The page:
The UFC is in chaos.
After its biggest star - Irish sensation Conor McGregor - shocked the world with a surprise retirement announcement, UFC boss Dana White has reacted by pulling him from the biggest card of the year.
The sensational turn of events began Wednesday morning when McGregor tweeted the following: "I have decided to retire young," the UFC superstar tweeted. "Thanks for the cheese. Catch ya's later."
The landscape-changing declaration was initially met with skepticism. But after hours of silence, the UFC has revealed the dispute behind the Irish fighter's shock move.
White announced McGregor is being pulled from UFC 200 - the mega-event in July where he was scheduled to fight a rematch against Nate Diaz - because he refused to attend a press conference in Las Vegas this week to promote it.
"Conor didn't want to come to Las Vegas and be part of any promotional (work)," White said. "He felt leaving right now would hurt his training. But every other fighter on the card is coming. It doesn't make you exempt. We spend a lot of money on this stuff ...
"Obviously we still have a good relationship with Conor. I respect Conor as a fighter and I like him as a person. But you can't decide not to show up to these things. You have to do it."
White said McGregor didn't want to attend the press conference because he didn't want to interrupt his training for UFC 200, which saw him travel to Iceland this week.
"Conor did not want to come to Las Vegas and film the commercial or be a part of any of the marketing we have," White said. "He's in Iceland training and that's not possible."
The revelation sheds light on the Irish superstar's surprise tweet. McGregor (19-3 MMA, 7-1 UFC) is the biggest star in the sport, just 27 years old and was set to make millions at UFC 200. So naturally his retirement came out of the blue.
There was a perception McGregor was sending a message to the UFC hierarchy - and that's now been confirmed.
Whether he follows through on his retirement threat remains to be seen. "Is Conor McGregor retiring? Only he can answer that question," White said. "I don't know, but he's not fighting at UFC 200."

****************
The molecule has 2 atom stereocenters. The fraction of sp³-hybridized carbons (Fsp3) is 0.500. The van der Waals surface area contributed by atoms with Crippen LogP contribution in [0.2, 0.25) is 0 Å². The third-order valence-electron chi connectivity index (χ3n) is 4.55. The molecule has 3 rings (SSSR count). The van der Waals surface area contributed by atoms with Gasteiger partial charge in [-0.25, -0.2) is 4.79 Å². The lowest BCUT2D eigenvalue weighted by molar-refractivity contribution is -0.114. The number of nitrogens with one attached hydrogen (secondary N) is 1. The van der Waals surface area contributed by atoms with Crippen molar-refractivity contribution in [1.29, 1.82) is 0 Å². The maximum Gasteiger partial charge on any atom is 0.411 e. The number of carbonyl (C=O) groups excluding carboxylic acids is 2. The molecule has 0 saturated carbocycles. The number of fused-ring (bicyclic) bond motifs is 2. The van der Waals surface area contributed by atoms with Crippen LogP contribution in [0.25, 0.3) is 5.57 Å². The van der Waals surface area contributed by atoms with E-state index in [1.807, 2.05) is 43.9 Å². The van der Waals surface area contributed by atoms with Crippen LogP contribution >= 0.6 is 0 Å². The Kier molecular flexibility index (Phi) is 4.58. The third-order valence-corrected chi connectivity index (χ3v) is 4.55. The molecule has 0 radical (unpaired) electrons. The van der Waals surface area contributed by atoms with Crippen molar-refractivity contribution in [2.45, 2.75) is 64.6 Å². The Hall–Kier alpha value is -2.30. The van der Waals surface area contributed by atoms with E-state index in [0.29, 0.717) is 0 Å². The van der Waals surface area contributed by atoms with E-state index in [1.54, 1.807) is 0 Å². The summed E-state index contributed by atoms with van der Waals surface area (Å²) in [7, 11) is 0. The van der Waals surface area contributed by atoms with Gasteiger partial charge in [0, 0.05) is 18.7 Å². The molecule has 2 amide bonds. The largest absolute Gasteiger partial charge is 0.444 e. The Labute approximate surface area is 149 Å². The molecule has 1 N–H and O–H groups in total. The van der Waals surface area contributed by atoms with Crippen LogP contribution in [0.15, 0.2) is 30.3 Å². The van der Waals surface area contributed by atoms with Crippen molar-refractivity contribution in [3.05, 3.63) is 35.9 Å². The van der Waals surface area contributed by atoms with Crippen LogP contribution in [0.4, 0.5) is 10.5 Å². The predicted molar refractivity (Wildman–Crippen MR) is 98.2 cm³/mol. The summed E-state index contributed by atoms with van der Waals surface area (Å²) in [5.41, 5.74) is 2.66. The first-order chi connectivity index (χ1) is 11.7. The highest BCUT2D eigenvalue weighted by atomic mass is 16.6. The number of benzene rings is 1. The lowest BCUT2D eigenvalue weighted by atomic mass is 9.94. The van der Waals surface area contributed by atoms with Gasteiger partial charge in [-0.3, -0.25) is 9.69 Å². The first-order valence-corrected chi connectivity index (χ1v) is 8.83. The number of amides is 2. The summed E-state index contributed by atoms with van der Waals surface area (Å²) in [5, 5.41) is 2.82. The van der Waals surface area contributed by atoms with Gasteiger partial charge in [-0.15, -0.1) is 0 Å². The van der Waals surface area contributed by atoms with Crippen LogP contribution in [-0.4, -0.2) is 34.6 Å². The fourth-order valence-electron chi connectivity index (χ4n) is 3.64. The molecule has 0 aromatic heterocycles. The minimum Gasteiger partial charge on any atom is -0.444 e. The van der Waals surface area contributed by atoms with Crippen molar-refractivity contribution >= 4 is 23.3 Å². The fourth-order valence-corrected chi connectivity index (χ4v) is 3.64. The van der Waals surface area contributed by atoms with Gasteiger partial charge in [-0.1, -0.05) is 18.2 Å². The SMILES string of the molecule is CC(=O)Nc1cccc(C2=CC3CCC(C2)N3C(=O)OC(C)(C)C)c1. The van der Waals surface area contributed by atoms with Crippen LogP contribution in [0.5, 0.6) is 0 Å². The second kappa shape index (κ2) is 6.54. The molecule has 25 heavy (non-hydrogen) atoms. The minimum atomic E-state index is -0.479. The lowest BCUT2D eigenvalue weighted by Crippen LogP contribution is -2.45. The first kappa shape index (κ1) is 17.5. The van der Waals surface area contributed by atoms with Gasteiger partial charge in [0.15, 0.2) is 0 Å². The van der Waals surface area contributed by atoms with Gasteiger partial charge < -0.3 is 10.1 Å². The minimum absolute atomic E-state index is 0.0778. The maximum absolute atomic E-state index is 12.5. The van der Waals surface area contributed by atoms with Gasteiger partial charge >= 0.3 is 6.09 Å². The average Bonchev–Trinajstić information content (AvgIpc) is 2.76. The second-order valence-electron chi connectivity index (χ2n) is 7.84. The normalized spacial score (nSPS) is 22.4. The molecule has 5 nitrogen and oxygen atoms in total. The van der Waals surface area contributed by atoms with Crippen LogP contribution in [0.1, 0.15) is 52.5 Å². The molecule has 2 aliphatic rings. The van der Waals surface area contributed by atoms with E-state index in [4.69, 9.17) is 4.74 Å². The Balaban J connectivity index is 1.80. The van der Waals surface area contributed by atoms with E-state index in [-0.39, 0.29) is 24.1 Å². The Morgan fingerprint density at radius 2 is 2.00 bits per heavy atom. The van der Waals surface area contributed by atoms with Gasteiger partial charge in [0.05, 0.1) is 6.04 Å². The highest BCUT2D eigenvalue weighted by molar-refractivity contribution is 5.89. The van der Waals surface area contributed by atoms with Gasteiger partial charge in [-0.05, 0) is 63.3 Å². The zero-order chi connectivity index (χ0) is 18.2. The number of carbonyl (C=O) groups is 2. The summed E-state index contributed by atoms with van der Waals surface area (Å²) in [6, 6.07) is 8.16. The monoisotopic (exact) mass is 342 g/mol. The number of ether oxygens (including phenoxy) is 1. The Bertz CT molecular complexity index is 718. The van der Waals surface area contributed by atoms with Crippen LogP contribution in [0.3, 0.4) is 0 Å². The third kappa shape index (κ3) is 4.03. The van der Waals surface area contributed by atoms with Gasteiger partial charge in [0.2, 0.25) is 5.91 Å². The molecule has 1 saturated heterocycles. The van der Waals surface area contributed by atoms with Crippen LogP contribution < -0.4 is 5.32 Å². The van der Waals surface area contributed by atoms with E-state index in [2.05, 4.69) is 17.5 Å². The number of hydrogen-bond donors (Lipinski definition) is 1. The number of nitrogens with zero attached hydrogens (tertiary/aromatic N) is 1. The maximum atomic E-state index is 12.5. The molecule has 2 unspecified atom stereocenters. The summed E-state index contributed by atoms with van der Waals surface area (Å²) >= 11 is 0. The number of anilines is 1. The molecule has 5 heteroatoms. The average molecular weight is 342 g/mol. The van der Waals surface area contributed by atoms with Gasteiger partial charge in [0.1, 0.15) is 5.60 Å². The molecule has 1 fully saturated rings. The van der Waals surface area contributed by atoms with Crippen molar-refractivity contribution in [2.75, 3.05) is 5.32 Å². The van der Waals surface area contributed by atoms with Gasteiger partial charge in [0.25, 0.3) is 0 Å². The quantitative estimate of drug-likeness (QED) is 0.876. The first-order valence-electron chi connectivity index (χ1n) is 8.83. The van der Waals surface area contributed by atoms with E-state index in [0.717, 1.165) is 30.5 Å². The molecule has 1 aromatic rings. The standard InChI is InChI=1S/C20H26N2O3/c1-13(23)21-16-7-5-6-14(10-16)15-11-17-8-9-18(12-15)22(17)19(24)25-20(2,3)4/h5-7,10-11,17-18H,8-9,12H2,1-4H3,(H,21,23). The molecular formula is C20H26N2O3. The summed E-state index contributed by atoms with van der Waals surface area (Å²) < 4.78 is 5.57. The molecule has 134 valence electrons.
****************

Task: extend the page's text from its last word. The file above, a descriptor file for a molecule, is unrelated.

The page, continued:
McGregor's coach, John Kavanagh, appears to be on board with the decision, tweeting: "Well was fun while it lasted."
Kavanagh, who runs the Straight Blast Gym in Ireland which has produced several UFC fighters, later added on Facebook: "Mate of mine did his first year apprenticeship in plumbing a few years back. Looking to start up again if anyone can help." He also tweeted a link to the Eminem song "Without Me".
McGregor's removal severely hinders the UFC's ability to deliver the blockbuster event it had promised at UFC 200.
The card had already been met with some indifference and being forced to change the main event at short notice is a headache White didn't need.
Diaz - who stands to lose the most in the short-term from McGregor's stand-off with the company - tweeted, "I guess my work here is done. I'm retiring too" in response to McGregor's tweet.
It was clearly in jest, but the UFC now has to decide whether Diaz became a big enough star in his first fight against McGregor to stay as a headliner for UFC 200.
The fight between Jose Aldo and Frankie Edgar will also be impacted. If McGregor is indeed retiring - is the featherweight belt now on the line?
It's not the first time the UFC has been in this situation. Diaz's older brother, Nick, was pulled from a tightly fight against Georges St Pierre in 2011 after skipping a press conference.
He was later re-added to the card when St-Pierre pulled out with injury - so UFC fans will hold out hope McGregor and White can settle their differences and come together again.
Long-time UFC commentator Joe Rogan was in the middle of recording his podcast when the news of McGregor's retirement broke. His initial reaction was McGregor was trolling.
"He's decided to retire young ... which means like 34," Rogan said. "Listen man, unless he got f***ing head kicked today and knocked into oblivion, the idea he's going to go out on a loss like that to Nate Diaz ...
"Look he's got plenty of cash. If he wanted to retire young and step away - I guarantee you he probably made somewhere in the neighbourhood of $5 million for the Jose Aldo fight and probably made more than that for the Nate Diaz fight - I'd imagine after he spent a f***load of it, he's still got a few million bucks laying around.
"He's a hero in Ireland. He could always make money, run a gym and be fine. But this doesn't make any sense."